Redington Dually Fly Rod Review: An In-Depth Hands-On Look

Discover the Redington Dually Fly Rod – standout features, exceptional performance, and unbeatable value for fly anglers.

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This Redington Dually Fly Rod Review is an in-depth, no-nonsense, true review. This is a real-life, on-the-water testing of this rod that has been personally cast many, many, many times.

The Redington Dually is a cost-effective line of 2-handed rods (switch and spey) that claim to offer affordable performance to the masses. This seems to be Redington’s general mantra, so we’ll put the rod to the test and see how it stands up.

As an avid fly fisher for 35 years, a professional guide for the last 15, and an experienced fishing destination traveler, I’ve seen my share of rods come and go. I’ve seen those that can handle the situation and those that fall flat. This is my honest review of a rod that I have gained plenty of experience with.

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Why Trust My Redington Dually Fly Rod Review?

This review of the Redington Dually is a proper and true review. There is no speculation here. Hours and hours, days, and weeks have been logged. It’s been cast every which way ‘til Sunday and even hauled in some bruisers!

As an avid angler and a professional guide, I get to see firsthand the true performance of a lot of equipment and how each item stacks up against another option. When guiding, not only do I get to test things myself, but I also get to witness how these items work for a myriad of styles and anglers, green and seasoned.

Redington Dually Review: How I Reviewed & Tested The Rod

The Redington Dually has been around for a few seasons now. I have owned and cast other Sage and Redington two-hand rods, but this is my first ever use and review of Redington’s Dually.

When we’re testing these rods, we like to set up a lot of different scenarios. Two hand rods are pretty hard to cast on a dry land situation. Unlike single-hand rods, you can’t just go into the grass like at a soccer field, baseball field, or your backyard. 

You need some water to make a water-loaded cast on these kinds of rods. So the local river, lake, pond, or even swimming pool will work. Being able to stand in the water is best.

We like to set up different targets at different distances. I used it as a nymph rod. I used it as a spey rod to see how well it works in both scenarios. Of course, I was hoping to catch some fish too!

The Dually I’m using for this review is the generation II,  11’ 6” 7wt version which lands in the switch rod category. Theoretically, I could cast it one-handed, although,  it’s a little long and heavy for that if you ask me. 

Switch means you can “switch” it up and do both. It’s intended to cover a wide gamut of use scenarios.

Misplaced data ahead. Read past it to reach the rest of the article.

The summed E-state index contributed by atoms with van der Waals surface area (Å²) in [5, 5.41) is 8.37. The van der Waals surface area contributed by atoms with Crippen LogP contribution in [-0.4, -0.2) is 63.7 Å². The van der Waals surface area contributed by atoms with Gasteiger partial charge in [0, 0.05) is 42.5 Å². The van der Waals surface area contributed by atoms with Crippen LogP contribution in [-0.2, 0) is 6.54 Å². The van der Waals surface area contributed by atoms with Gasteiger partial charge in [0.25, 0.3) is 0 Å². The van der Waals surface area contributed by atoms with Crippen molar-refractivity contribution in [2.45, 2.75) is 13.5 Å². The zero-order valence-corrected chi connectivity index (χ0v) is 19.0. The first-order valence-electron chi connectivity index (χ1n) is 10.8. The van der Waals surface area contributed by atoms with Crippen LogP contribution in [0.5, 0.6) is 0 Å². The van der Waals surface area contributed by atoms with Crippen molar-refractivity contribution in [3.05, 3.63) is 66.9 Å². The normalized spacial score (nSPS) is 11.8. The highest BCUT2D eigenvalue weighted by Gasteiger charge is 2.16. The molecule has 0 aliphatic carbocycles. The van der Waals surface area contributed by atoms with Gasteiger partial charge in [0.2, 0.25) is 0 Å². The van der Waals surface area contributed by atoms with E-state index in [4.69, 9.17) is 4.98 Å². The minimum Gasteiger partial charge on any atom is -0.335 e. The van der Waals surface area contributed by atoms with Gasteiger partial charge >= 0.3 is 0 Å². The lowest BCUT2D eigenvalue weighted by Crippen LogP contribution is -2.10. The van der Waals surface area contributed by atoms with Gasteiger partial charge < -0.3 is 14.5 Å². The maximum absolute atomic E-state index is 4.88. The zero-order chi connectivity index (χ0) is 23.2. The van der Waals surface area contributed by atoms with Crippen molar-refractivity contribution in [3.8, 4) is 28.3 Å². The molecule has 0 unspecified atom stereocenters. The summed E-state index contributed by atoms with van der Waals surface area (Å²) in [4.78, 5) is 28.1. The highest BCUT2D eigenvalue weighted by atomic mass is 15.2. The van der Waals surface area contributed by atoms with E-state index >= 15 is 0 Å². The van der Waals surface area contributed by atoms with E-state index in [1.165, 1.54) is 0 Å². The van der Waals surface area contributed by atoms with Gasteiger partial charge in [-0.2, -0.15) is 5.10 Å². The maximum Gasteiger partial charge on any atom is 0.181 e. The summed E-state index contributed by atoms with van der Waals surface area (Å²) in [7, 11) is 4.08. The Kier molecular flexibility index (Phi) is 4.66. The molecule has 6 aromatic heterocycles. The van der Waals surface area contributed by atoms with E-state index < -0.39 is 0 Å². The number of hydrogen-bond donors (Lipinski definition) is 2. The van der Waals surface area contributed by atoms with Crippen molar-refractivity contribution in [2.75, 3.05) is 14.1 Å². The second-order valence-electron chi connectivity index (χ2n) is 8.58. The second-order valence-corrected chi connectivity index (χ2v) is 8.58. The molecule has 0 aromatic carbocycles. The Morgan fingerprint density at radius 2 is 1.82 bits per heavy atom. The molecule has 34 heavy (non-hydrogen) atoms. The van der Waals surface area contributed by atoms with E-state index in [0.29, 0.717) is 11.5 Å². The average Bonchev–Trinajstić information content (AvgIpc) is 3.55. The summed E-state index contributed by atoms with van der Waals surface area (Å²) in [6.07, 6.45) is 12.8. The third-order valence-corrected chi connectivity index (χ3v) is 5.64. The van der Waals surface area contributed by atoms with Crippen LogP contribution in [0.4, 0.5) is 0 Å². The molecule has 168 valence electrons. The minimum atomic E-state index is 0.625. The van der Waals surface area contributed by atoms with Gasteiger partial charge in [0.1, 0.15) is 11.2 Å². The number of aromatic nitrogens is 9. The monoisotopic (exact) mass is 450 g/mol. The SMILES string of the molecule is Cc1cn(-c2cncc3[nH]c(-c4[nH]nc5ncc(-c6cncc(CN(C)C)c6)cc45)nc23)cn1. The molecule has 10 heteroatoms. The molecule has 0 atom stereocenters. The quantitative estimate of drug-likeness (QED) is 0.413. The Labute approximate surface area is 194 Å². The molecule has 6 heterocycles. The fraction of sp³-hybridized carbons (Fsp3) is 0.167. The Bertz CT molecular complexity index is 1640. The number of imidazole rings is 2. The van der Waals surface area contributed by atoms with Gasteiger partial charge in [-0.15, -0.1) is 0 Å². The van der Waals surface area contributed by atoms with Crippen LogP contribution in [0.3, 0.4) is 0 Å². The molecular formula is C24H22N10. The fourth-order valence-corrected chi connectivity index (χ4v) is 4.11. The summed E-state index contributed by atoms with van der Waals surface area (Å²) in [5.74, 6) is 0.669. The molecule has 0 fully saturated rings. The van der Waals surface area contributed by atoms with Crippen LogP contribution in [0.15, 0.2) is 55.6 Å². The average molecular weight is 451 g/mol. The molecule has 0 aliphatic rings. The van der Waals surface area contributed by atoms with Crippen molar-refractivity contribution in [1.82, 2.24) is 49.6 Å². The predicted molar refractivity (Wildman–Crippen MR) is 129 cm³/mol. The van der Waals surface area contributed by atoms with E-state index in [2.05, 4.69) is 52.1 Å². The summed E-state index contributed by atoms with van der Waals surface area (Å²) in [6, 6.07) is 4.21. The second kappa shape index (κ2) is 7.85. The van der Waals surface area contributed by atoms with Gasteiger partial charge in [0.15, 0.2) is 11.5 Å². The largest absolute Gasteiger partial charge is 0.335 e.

I paired it with a 450-grain Rio Switch line made specifically for switch rods in the 7-8wt range. I loadedn the line on my Sage Spectrum 8wt reel to round out this setup. Redington, Sage, and Rio are all Farbank companies and usually work very well together.

Redington Dually Pros

Redington is known for making decent, cost-effective fly gear for the masses. Lately, it seems their aesthetic and marketing are geared toward younger fly fishers who may not have a lot of expendable income yet or folks who wish to pick up a few different rods vs. spending all their available funds on one higher-end rod.

The Dually seems to fit a niche of the above-mentioned market that wants to venture into or has recently begun a journey into spey/switch casting.

Cost Effective

It’s hard to beat the price. You’re getting a lot of rod for not a lot of money. This is a really decent rod and the price point makes it even more attractive. 

Lots of Coverage

You’ve got a lot of different sizes to cover you from the trout spey sizes,  the switch game, all the way up to the full spey rod sizes. Redington’s site makes it very easy to see which rod works for which scenarios you want to tackle and helps you make an informed decision.

Easy to Find the Sweet Spot

This medium-fast action rod makes it easy to find the sweet spot and deliver a good solid cast. You’re not fighting to find the sweet spot like newer/less experienced casters might with a faster action rod. 

A fast rod can be kind of difficult, really hard to push, and/or needs tight or perfect casts. This med/fast is much more user-friendly. And on the other hand, it’s not so slow that you’re not going to get any power behind your casts.

Redington Dually Cons

Not everything can be peachy-keen, especially with budget-friendly rods and the Dually is no different. There were a lot of upsides but a couple of negatives added some variables to my Redington Dually Fly Rod review.

Not the Lightest Rod